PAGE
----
Surveyors’ negligence: no more ‘but for’?
Tiuta International Ltd v De Villiers Surveyors Ltd [01.07.16]
Court of Appeal decision may have removed the ‘but for’ test depriving valuers of valuable causation arguments.
The case concerned a development in Sunningdale which the defendant (De Villiers) valued twice for the claimant, a lender. Initially, the lender made just over £2.56 million available to the borrower, on the strength of De Villiers’ first valuation of the site in February 2011 at £3.25 million and £4.9 million on completion. Within seven months the borrower required more money and applied for a loan of just over £3.088 million.
In December 2011 the lender instructed De Villiers to value the site once again. De Villiers valued the site at £3.5 million in its current condition and £4.9 million on completion. The lender therefore advanced the borrower the same amount (i.e. £2.56 million) and provided it with the option to draw down further funds. Crucially, it did so by proposing to refinance the entire loan, as opposed to extending the existing agreement.
The lender opened a new account containing an advance of £2.56 million to repay the original amount, drew up a new agreement and even registered a new charge at the Land Registry. The new loan was not repaid at expiry of the new facility. Receivers were appointed and the site sold, leaving the lender with a loss.
Proceedings were issued against De Villiers alleging negligence, not in relation to the first valuation but only the second valuation. De Villiers applied for summary judgment, arguing that its liability could not exceed the amount by which the borrower’s indebtedness had increased as a result of the refinance.
At first instance the High Court found in favour of De Villiers.
The Court of Appeal allowed the lender’s appeal (with one dissenting judgment).
It held that the transaction based on the second valuation was a refinance that paid off the existing debt in its entirety. That should have been reflected by the judge at first instance when he applied the ‘but for’ test.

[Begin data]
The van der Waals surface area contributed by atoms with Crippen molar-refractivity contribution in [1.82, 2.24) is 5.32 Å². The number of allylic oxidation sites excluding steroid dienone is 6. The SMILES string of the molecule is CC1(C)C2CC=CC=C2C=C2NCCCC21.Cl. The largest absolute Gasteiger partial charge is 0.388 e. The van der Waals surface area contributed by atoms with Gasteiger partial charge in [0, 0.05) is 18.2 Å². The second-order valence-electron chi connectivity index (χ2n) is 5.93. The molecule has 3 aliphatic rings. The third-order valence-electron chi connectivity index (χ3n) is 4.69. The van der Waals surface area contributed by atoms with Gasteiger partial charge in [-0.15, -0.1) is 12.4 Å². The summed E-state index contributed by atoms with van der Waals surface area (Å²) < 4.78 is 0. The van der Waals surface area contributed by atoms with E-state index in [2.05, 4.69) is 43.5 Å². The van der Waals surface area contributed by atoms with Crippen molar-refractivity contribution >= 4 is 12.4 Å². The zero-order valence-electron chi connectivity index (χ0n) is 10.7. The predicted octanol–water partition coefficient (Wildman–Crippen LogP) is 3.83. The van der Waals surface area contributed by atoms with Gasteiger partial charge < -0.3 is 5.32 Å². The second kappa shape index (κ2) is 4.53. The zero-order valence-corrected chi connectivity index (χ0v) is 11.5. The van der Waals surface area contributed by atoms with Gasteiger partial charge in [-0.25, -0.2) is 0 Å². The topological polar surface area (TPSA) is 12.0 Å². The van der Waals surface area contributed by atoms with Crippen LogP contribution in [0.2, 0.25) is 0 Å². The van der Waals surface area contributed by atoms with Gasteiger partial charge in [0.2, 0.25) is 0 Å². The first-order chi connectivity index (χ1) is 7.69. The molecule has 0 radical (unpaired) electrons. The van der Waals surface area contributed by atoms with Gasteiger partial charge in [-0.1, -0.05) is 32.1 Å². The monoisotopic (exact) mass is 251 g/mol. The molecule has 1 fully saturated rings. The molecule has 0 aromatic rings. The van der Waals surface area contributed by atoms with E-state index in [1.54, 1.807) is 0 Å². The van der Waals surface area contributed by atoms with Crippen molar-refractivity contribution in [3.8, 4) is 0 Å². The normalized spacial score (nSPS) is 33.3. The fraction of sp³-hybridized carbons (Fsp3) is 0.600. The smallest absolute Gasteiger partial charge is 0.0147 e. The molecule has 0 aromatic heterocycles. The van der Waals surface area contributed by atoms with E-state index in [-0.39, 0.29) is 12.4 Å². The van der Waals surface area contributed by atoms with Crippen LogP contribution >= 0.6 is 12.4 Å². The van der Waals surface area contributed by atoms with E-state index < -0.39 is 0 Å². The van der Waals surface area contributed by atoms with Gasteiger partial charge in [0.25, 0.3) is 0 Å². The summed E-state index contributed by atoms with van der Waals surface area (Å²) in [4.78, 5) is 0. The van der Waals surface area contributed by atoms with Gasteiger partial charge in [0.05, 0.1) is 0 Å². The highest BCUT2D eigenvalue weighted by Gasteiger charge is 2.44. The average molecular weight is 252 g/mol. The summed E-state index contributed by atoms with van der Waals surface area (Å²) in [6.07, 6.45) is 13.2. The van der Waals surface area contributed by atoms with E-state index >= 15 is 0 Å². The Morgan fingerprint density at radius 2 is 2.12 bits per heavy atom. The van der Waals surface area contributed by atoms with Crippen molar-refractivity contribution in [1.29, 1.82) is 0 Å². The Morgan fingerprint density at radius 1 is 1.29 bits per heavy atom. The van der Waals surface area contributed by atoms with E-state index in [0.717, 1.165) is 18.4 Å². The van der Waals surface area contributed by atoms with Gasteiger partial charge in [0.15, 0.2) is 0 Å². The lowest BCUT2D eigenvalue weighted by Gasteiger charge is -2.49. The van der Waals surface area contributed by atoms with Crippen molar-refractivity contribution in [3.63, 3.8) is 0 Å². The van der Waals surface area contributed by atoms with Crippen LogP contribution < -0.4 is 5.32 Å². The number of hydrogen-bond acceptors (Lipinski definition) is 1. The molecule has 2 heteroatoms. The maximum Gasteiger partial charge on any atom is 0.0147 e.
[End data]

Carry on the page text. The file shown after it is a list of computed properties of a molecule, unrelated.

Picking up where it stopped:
The pre-existing debts should therefore be ignored for the purposes of assessing De Villiers’ liability. De Villiers should not be in a position to take advantage of the legitimate working practices of the bank to escape the damages which were properly within the scope of its duty.
The dissenting judgment (from Lord Justice McCombe) focused on the hypothetical nature of the refinance and the fact that the first valuation, which committed the lender to the development, was not the subject of criticism.
The publicity which the case is attracting may encourage some lenders to be more bullish in their approach to existing claims. It may even result in a few new claims.
However, it is important to put the judgment in context. The decision is fact specific, to a development where only one of two valuations is criticised. More importantly, all three judges commented (with some dissatisfaction) on the manner in which the issue had come before them.
De Villiers had applied for summary judgment. In order to do so it was obliged to concede certain facts for the purpose of the application. These included not just the fact that its valuation was negligent but also that the first loan had, as a matter of fact, been repaid in its entirety. De Villiers intended to challenge this at trial. In the vast majority of cases where the refinance is no more than an extension to the existing loan it may be difficult for the lender to prove repayment as a matter of fact.
The decision is to a large extent a result of the assumptions which the Court of Appeal was required to make in the lender’s favour. It could even work in a valuer’s favour. If later loans are fresh transactions, then those which were obtained without the benefit of advice may be said to extinguish any liability arising out of loans provided earlier on – where advice was relied on.
Valuers may wish to amend their terms and conditions to restrict their liability, when valuing for the purposes of a refinance, to the increase in the indebtedness.
It has been suggested that the case could have wider implications for other professions. We question this given the fact specific nature of the decision and the assumptions behind it.